• Individual Trustees. An individual trustee is a person you know and trust who you ask to serve as trustee if and when the time comes. When choosing an individual, you should select someone who has a good understanding of financial management, who can follow the instructions and requirements you’ve decided upon, and who is willing to devote the time and effort needed to manage the financial requirements imposed by trust management. Like caregivers, individual trustees don’t always have to receive compensation for their services, but it’s up to you to decide if they do and how much is appropriate.
  • Professional Trustees. Most people who create a pet trust typically choose individual trustees because pet trusts are typically not very large. But if you plan on creating a trust with more than about $200,000 in assets, an institutional or professional trustee is usually necessary. If, for example, you have one or more large animals, such as horses, the care and expenses they require can easily exceed $250,000, especially if the horses are young and expected to live for several decades.

An institutional trustee is an organization that specializes in managing trusts. Banks, trust companies, and financial services companies commonly serve in this role. These organizations manage multiple trusts of many kinds and have experience with both the financial and legal aspects of the trust management process.

Professional trustees charge fees for their services, though these fees vary greatly depending on the nature of the trust, the time it takes to manage it, and the organization. Professional administrators typically charge a flat fee for small trusts, which can range from about $500 to $3,000 or more per year. If the value of the trust exceeds $250,000, the yearly administration fee is typically charged as a percentage of the trust’s value, which can range between about 0.05% and 0.5% per year.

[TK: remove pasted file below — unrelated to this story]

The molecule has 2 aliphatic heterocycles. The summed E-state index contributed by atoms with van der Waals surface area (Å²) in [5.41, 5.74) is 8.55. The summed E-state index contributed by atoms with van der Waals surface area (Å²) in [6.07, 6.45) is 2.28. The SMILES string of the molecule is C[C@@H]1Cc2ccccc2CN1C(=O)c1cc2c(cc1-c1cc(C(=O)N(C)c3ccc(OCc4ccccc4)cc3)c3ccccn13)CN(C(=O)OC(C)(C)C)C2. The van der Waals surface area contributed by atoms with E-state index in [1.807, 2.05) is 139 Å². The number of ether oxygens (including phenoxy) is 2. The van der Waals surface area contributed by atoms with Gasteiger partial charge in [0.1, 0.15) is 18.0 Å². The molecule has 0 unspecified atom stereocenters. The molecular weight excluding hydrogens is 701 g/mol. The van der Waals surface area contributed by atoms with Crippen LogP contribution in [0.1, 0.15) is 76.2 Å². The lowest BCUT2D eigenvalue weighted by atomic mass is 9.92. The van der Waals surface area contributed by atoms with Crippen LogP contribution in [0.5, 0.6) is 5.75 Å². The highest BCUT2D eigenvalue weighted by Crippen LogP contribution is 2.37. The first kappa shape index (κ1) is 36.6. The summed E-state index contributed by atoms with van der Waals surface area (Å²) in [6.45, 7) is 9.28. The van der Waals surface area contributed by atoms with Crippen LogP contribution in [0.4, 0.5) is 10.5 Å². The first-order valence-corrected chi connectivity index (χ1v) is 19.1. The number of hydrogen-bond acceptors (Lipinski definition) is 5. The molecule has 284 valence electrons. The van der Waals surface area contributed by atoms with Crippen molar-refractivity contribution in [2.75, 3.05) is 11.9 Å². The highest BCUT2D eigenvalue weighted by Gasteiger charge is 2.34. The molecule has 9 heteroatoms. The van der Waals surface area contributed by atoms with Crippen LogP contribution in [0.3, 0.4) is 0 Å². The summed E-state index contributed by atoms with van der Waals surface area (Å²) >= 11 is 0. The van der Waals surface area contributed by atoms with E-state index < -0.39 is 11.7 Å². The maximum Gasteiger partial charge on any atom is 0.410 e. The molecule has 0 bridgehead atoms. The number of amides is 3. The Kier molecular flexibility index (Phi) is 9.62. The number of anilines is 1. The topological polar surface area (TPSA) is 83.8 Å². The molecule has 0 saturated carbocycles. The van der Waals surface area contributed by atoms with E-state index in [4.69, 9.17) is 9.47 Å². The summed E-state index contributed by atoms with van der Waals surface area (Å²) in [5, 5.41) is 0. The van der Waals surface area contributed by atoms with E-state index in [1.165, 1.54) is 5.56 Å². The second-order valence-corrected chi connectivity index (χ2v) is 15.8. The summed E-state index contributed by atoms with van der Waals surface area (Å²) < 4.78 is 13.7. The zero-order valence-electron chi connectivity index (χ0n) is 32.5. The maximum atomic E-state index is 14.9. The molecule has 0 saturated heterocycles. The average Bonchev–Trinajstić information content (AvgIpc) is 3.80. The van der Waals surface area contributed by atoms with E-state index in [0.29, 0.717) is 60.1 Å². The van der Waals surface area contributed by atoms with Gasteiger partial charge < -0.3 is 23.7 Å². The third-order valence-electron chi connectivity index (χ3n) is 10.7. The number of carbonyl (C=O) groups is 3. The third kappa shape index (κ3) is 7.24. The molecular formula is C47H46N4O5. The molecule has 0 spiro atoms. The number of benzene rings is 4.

4. The Beneficiary

A trust’s beneficiary is the person or organization that receives the benefits of the trust’s assets. In the case of a pet trust, your pet is the beneficiary. You have to identify each pet you want the trust to protect, which you can do by name, by including photos, or by any other suitable means.

Beyond naming and identifying beneficiaries, you must also choose how you want the trust’s funds distributed after your pet dies by choosing a remainder beneficiary. Remainder beneficiaries can be an individual, such as a relative, or a group or organization, such as a church or charity. In general, it’s best not to leave the leftover funds to a caregiver or trustee as this might give them an incentive to artificially shorten the animal’s life or provide less-than-adequate care.

Funding the Trust

After choosing a trustee and caregiver, you’re ready to fund the trust. Funding is the process of transferring assets into the trust’s name so the trustee can distribute them to the caregiver. Without funds to spend, your trust is worthless, so ensuring it’s funded properly is essential.